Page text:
Also included in the beta version is a new URL feature that enables:
- Adding up to 1 million URLs to any single task/crawler (compare to 20k URLs previously)
- Batch import URLs from local files or another task
- Generate URLs that follow a pre-defined pattern, a straightforward example will be one that only has the page number changes.
- If you have a job that was actually split into two, one for extracting URLs and another one for extracting specific data from those extracted URLs, in the new beta version you can now associate the two tasks directly without having to manually “transfer” the URLs from one task to another.
Mozenda hasn’t had any update in months, but the last update back in December of 2017, had introduced a new cookies store that aims to make scraping behind login more straightforward. Prior to this, there were also major feature upgrades such as in-line data compare and moving agent data. Other earlier updates such as request blockers and job sequencer can also make the scraping process more efficient.
With Dexi.io, the last update which happened more than 12 months ago featured a trigger feature that carries out actions based on whatever happens in your Dexi.io account. Though the update has been over a year now, however, if you have a complex job this may be worth to check out.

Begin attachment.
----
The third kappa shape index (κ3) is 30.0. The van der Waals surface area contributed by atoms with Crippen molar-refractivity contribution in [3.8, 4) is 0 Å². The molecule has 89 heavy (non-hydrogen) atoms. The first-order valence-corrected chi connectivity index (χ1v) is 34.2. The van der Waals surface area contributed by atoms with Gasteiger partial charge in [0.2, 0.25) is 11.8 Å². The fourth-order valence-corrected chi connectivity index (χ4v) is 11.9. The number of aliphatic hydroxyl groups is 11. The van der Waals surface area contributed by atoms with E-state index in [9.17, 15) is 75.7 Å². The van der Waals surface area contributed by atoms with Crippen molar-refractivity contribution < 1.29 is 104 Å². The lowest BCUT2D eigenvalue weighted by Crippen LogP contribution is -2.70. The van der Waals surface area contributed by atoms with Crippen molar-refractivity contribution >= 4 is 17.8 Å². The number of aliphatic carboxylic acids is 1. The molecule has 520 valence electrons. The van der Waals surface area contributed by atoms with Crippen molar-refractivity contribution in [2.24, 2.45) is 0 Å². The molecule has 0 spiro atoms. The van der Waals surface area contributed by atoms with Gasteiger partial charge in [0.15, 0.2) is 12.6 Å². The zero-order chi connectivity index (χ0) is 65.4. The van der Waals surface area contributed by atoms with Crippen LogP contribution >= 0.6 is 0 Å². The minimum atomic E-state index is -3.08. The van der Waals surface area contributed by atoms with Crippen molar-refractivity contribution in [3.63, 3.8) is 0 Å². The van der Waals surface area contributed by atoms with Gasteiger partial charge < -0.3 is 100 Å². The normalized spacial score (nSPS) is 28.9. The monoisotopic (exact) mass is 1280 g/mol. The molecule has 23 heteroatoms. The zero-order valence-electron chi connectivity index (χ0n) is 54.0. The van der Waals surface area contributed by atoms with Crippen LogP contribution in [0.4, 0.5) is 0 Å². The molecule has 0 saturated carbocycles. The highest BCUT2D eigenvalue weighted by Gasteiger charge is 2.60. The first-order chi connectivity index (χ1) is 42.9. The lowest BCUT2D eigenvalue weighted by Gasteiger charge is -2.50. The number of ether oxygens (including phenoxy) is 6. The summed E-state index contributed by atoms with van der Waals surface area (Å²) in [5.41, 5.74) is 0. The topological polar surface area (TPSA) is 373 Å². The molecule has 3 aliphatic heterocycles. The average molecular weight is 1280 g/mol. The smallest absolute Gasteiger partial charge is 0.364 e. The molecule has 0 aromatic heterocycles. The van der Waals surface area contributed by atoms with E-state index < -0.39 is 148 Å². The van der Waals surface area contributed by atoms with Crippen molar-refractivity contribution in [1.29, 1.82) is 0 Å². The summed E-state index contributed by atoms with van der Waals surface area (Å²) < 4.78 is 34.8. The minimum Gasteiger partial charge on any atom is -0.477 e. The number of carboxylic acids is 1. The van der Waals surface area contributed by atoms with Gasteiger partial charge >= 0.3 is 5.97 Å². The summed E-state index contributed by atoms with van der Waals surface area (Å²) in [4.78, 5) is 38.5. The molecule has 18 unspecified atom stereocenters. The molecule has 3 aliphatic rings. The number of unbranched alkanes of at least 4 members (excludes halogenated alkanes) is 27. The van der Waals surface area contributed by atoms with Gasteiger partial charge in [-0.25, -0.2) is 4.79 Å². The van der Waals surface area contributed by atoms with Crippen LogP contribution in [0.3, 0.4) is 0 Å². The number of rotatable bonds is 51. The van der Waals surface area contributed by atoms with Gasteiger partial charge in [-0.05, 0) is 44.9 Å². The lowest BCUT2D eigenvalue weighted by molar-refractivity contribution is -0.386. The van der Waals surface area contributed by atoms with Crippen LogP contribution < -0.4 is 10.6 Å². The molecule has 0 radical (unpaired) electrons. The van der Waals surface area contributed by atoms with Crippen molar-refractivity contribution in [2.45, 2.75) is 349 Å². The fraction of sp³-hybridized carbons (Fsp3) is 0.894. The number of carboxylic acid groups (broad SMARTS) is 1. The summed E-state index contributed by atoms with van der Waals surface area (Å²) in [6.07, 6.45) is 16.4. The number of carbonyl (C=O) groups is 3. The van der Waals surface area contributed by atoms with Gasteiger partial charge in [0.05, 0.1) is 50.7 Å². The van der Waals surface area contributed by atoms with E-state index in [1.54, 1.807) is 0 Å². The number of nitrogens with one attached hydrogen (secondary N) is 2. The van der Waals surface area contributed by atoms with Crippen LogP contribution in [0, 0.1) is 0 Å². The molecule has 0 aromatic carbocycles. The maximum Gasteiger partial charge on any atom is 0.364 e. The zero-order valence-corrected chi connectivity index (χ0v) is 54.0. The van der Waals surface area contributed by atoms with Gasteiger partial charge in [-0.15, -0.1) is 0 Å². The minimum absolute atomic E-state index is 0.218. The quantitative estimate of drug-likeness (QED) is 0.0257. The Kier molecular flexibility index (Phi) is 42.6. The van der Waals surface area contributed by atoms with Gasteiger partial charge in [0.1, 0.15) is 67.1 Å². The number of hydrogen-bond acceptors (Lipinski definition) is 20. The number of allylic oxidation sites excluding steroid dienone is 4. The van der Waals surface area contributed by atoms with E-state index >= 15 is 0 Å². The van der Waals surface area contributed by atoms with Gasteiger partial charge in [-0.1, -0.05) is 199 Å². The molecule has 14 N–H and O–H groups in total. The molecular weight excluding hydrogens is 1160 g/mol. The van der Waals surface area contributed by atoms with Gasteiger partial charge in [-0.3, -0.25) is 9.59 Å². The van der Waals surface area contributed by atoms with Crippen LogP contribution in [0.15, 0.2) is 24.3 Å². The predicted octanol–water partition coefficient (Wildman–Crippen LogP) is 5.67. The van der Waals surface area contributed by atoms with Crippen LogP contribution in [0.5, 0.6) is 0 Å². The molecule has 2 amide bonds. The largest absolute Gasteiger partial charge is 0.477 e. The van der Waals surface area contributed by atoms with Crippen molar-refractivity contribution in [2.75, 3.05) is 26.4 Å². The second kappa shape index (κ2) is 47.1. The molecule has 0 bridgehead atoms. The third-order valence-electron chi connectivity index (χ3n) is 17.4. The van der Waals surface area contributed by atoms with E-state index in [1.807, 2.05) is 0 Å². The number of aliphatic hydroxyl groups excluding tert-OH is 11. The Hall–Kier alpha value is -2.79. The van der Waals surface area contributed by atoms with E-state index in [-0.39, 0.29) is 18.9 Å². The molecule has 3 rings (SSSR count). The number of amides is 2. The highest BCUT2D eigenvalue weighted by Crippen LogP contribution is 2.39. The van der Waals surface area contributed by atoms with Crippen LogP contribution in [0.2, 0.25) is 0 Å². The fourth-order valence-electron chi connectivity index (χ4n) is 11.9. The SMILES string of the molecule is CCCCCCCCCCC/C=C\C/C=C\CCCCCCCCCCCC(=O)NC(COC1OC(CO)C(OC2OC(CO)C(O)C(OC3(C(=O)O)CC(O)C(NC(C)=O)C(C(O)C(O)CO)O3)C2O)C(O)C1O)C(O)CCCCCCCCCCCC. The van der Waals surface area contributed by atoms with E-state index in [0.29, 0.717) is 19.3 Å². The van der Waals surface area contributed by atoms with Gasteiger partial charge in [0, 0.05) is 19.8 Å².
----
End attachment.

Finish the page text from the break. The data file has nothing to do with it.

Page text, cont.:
Import.io added two new features back in July. These are not major scraping features but can be extremely useful if you need it: webhooks and extractor tagging. With webhooks, you can now get notified in many third-party programs such as AWS, Zapier, or Google Cloud as soon as data is extracted for a job.
Extractor tagging enables extra tagging via API and it aims to make data integration and storage easier and more efficient. Just a month earlier, Import.io had made getting foreign data much easier by offering Country Based Extractor. You are now able to get data as if you are physically located in another country!
Examples of how web scraping is used
With new information being added to the web second by second, the possibilities are endless!
- Gather Real Estate listing (Zillow, Realtor.com)
- Collect leads information, such as emails and phones (Yelp, Yellowpages, etc. ）
- Scrape product information for competitive analysis (Amazon, eBay, etc.)
- Collect product reviews for sentiment analysis and brand management (Amazon, etc.)
- Crawl social media platforms (Facebook, Twitter, Instagram, etc.) for identifying trends and social mentions
- Collect data for various research topics
- Scrape product prices to build a pricing monitor (Amazon, eBay, etc.)
- Extract hotel data (Booking, Trip Advisor, etc.) and airline data to build aggregators
- Scrape job listings (Indeed, Glassdoor, etc.) to fuel job boards
- Scrape search results for SEO tracking
- Scrape physician data
- Scrape blogs and forums (content aggregation)
- Scrape any data for various marketing purposes
- Extract event listings
- And many more…
The next step?
Do you know how much data is being created every day? With our current pace, 2.5 quintillion bytes of data are created each day and over 90% of data was created in the last two years. To scrape or not to scrape, may sooner or later become the question for many as the volume of data increases at an unprecedented rate, and when the time has come to appreciate data-driven decisions more than ever. Technology is about making things “smarter” and easier for people, there should be no doubt the same thing will apply to the web scraping arena.